Area Charts

Graph > Chart > Area

 

area1

An area chart emphasizes the amount of change over a period of time or compares multiple items. An area chart also shows the relationship of parts to a whole by displaying the total of the plotted values.

An area chart is a form of line chart, but the area between the x-axis (horizontal axis) and the line connecting the data markers is filled with color. This makes it easy to see where the points encompassed by the different data series overlap.

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Dialog box items

Categorical Variable:
Variable that defines the categories shown on the chart. There is one point on the line for each value of the variable. This axis is a category axis that display categorical data.

Define Lines by (optional):
Variable (optional) that defines the lines. There is one line for each value of the variable. This option is only required for clustered bars.

Areas Represent:
Select one of the alternatives in the Areas Represent group to specify how the data are represented on the scale axis.

oCount: The value graphed represents the number of cases in each category.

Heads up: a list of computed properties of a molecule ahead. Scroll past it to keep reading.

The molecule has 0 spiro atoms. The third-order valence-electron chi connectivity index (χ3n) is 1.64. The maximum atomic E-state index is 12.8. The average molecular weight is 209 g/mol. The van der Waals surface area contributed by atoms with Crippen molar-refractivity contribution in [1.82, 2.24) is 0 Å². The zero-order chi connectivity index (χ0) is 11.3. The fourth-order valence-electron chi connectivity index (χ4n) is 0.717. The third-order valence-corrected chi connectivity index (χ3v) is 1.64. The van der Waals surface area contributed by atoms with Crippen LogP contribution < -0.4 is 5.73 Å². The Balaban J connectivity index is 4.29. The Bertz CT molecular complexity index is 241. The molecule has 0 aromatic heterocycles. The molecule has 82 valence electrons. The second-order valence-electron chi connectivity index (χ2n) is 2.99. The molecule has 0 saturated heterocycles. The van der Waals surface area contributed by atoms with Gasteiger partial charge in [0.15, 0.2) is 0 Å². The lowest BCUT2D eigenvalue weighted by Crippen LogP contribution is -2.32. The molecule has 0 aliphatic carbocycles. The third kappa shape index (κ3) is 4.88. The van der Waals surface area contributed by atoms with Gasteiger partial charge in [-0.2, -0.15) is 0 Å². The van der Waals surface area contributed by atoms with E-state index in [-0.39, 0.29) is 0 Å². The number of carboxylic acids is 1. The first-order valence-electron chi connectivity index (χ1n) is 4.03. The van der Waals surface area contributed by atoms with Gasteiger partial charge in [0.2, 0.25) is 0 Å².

oPercentage: The value graphed represents the number of cases in each category, expressed as a percentage of the total number of cases.

oOther summary function: The value graphed represents the function displayed for the selected variable. To specify a different function, click the drop-down button. The selected variable must be numeric.

 

 

Data

You need a column of ordinal data.

 

 

Options

Data Labels:
Use to label each data point. After creating a chart, you can change the data labels or their attributes, or add data labels (see Editing Labels).
Select one of the alternatives:

oNone: Choose to suppress data labels

oY-value Labels: Choose to label each point with its y-axis value.

Data Options

oExclude missing values: Check to excludes rows that have missing values.

oShow ToolTip: Check to display messages in a ToolTip window.

 

 

Example

Subjects were students in grades 4-6 from three school districts in Ingham and Clinton Counties, Michigan. Chase and Dummer stratified their sample, selecting students from urban, suburban, and rural school districts with approximately 1/3 of their sample coming from each district. Students indicated whether good grades, athletic ability, or popularity was most important to them. They also ranked four factors: grades, sports, looks, and money, in order of their importance for popularity. The questionnaire also asked for gender, grade level, and other demographic information.

Source: http://lib.stat.cmu.edu/DASL/Datafiles/PopularKids.html

 

1.Open the DataBook summary.vstz

2.Select the sheet PopularKids

3.Choose the tab Graph, and then the group Chart, which displays a collection of gallery of items

4.Select Area and then use tool-tip to select Area Chart under label 2D Area.
All available command is displayed in the gallery of graphics

5.Select group Data

6.In Categorical Variable, select Grades.

7.Click Finish

 

 

Chart window output

 

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